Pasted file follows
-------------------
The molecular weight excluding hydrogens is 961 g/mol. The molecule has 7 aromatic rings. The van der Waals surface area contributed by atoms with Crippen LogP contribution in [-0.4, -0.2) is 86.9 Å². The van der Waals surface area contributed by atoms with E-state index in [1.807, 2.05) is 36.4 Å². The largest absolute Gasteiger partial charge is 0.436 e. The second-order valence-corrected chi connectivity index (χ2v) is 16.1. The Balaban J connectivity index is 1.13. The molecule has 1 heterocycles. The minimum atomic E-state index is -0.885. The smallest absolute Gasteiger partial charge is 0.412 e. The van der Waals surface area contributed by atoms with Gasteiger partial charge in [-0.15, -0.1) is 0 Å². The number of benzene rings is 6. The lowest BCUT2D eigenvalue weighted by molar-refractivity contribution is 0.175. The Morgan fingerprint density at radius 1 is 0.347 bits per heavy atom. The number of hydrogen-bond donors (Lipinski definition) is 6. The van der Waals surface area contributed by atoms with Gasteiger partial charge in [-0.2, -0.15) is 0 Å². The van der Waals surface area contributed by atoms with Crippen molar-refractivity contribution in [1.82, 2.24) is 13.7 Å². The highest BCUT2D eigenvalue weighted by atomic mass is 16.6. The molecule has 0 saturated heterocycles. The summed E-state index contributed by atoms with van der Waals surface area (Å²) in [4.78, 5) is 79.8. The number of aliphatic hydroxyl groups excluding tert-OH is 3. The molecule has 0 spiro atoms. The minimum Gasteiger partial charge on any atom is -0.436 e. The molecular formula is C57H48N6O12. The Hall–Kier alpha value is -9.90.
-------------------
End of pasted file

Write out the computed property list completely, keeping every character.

The molecular weight excluding hydrogens is 961 g/mol. The molecule has 7 aromatic rings. The van der Waals surface area contributed by atoms with Crippen LogP contribution in [-0.4, -0.2) is 86.9 Å². The van der Waals surface area contributed by atoms with E-state index in [1.807, 2.05) is 36.4 Å². The largest absolute Gasteiger partial charge is 0.436 e. The second-order valence-corrected chi connectivity index (χ2v) is 16.1. The Balaban J connectivity index is 1.13. The molecule has 1 heterocycles. The minimum atomic E-state index is -0.885. The smallest absolute Gasteiger partial charge is 0.412 e. The van der Waals surface area contributed by atoms with Gasteiger partial charge in [-0.15, -0.1) is 0 Å². The number of benzene rings is 6. The lowest BCUT2D eigenvalue weighted by molar-refractivity contribution is 0.175. The Morgan fingerprint density at radius 1 is 0.347 bits per heavy atom. The number of hydrogen-bond donors (Lipinski definition) is 6. The van der Waals surface area contributed by atoms with Gasteiger partial charge in [-0.2, -0.15) is 0 Å². The van der Waals surface area contributed by atoms with Crippen molar-refractivity contribution in [1.82, 2.24) is 13.7 Å². The highest BCUT2D eigenvalue weighted by atomic mass is 16.6. The molecule has 0 saturated heterocycles. The summed E-state index contributed by atoms with van der Waals surface area (Å²) in [4.78, 5) is 79.8. The number of aliphatic hydroxyl groups excluding tert-OH is 3. The molecule has 0 spiro atoms. The minimum Gasteiger partial charge on any atom is -0.436 e. The molecular formula is C57H48N6O12. The Hall–Kier alpha value is -9.90.